I recently cleaned out my Grandma's house and donated many of her household items to the local hospice thrift store. I've made so many trips to that store that they now know me by name. A couple of weeks ago, I loaded up my SUV with the last set of boxes and had a little bit of extra room, so I thought I'd rummage through the oodles of boxes in our own basement and see what else I could donate. One of these days I'll get back to the big organization project I started last winter!
So I opened up a dusty box of stuff I've kept for a very long time. As I dug through it, I was surprised at how little I could remember about the contents! Okay, if you can't remember why you're keeping something, then perhaps it doesn't need to be kept, right?
In addition, when you're trying to decide whether or not to keep an item, you really should consider who gave it to you -- even if you don't love it. When getting ready for my parents' auction last fall, I wish I had given more weight to this factor. I let go of a couple of items I wish I'd kept, not because I had any attachment to the objects themselves, but simply because of who gave them to me.
So with those considerations in mind, I began looking through the box. Here's a little porcelain figurine that someone probably gave me at my high school graduation. Hmmm...should I keep? NOPE! DONATE!
Next up: A porcelain figurine of a red-haired girl playing the piano. I'm sure the giver thought the girl resembled me, and perhaps that was true at some point. Do I need this or want to display it in my house? Nope. DONATE!
Here's something I actually remember fondly: A cool necklace from second grade! I had the most GROOVY second grade teacher EVER. She wore long skirts (called maxi dresses) and beaded scarves tied around her hair. I wanted to be just like her. (Maybe I still do.) KEEP.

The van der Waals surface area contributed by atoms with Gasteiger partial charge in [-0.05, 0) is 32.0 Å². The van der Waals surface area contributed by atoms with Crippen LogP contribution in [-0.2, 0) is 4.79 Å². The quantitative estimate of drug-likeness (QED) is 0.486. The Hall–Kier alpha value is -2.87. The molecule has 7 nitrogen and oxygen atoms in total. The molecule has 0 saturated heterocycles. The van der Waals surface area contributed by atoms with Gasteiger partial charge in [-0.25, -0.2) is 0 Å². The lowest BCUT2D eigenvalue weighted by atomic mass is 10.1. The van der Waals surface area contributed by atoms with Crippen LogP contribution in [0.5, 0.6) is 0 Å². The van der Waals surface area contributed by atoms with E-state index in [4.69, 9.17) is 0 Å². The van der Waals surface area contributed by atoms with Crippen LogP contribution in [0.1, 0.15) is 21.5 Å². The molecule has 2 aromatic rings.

Deep in the box I found a set of black plates on stands, a small bamboo saucer, and a decorative hair thingy. For the life of me, I cannot remember why I have any of these items. But I do know that whatever meaning they once had is long gone, so the decision was easy. DONATE.
Next I found this perfume decanter. I vaguely remember that it belonged to me but cannot recall where I got it. Would I ever consider using it? Nope! DONATE!
But by far the best item I discovered in that box was this small loaf of French bread. This is actually a real loaf of bread which I brought home from France on my first trip in HIGH SCHOOL! It is hard as a rock and perfectly preserved. Petrified, I guess you could say. In spite of my daughter's objections (EWWW, MOM!)...
So here's my advice: If you pick up an object and it holds no appeal or meaning for you, consider it a good candidate for donation. Just take a picture before letting go of it, so at the very least you can look back on it and scratch your head, thinking, "What the heck is this and why did I hang onto it for so long?"
On the other hand, if the object transports you back to another time and place -- like riding in the back of the bus on your second grade field trip or your first visit to a Paris bakery -- you might consider hanging onto it.
Just for old time's sake.